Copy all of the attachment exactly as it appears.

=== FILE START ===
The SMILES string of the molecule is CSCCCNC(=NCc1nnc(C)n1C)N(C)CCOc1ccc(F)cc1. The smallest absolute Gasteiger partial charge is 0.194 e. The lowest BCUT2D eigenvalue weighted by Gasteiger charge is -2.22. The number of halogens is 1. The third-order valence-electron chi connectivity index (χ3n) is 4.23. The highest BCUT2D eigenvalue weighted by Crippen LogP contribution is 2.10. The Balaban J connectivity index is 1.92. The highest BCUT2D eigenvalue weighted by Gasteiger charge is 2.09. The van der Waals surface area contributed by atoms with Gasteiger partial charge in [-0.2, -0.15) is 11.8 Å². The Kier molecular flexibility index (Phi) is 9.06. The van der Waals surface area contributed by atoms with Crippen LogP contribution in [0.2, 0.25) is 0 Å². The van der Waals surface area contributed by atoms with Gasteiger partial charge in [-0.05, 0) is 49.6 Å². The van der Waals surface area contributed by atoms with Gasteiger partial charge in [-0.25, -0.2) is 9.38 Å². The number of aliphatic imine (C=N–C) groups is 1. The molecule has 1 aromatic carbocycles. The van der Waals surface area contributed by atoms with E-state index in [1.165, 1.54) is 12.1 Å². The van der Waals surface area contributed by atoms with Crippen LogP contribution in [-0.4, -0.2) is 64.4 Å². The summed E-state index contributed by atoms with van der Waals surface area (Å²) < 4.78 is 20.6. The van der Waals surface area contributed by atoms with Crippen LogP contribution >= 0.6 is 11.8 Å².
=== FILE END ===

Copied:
The SMILES string of the molecule is CSCCCNC(=NCc1nnc(C)n1C)N(C)CCOc1ccc(F)cc1. The smallest absolute Gasteiger partial charge is 0.194 e. The lowest BCUT2D eigenvalue weighted by Gasteiger charge is -2.22. The number of halogens is 1. The third-order valence-electron chi connectivity index (χ3n) is 4.23. The highest BCUT2D eigenvalue weighted by Crippen LogP contribution is 2.10. The Balaban J connectivity index is 1.92. The highest BCUT2D eigenvalue weighted by Gasteiger charge is 2.09. The van der Waals surface area contributed by atoms with Gasteiger partial charge in [-0.2, -0.15) is 11.8 Å². The Kier molecular flexibility index (Phi) is 9.06. The van der Waals surface area contributed by atoms with Crippen LogP contribution in [0.2, 0.25) is 0 Å². The van der Waals surface area contributed by atoms with Gasteiger partial charge in [-0.05, 0) is 49.6 Å². The van der Waals surface area contributed by atoms with Gasteiger partial charge in [-0.25, -0.2) is 9.38 Å². The number of aliphatic imine (C=N–C) groups is 1. The molecule has 1 aromatic carbocycles. The van der Waals surface area contributed by atoms with E-state index in [1.165, 1.54) is 12.1 Å². The van der Waals surface area contributed by atoms with Crippen LogP contribution in [-0.4, -0.2) is 64.4 Å². The summed E-state index contributed by atoms with van der Waals surface area (Å²) < 4.78 is 20.6. The van der Waals surface area contributed by atoms with Crippen LogP contribution >= 0.6 is 11.8 Å².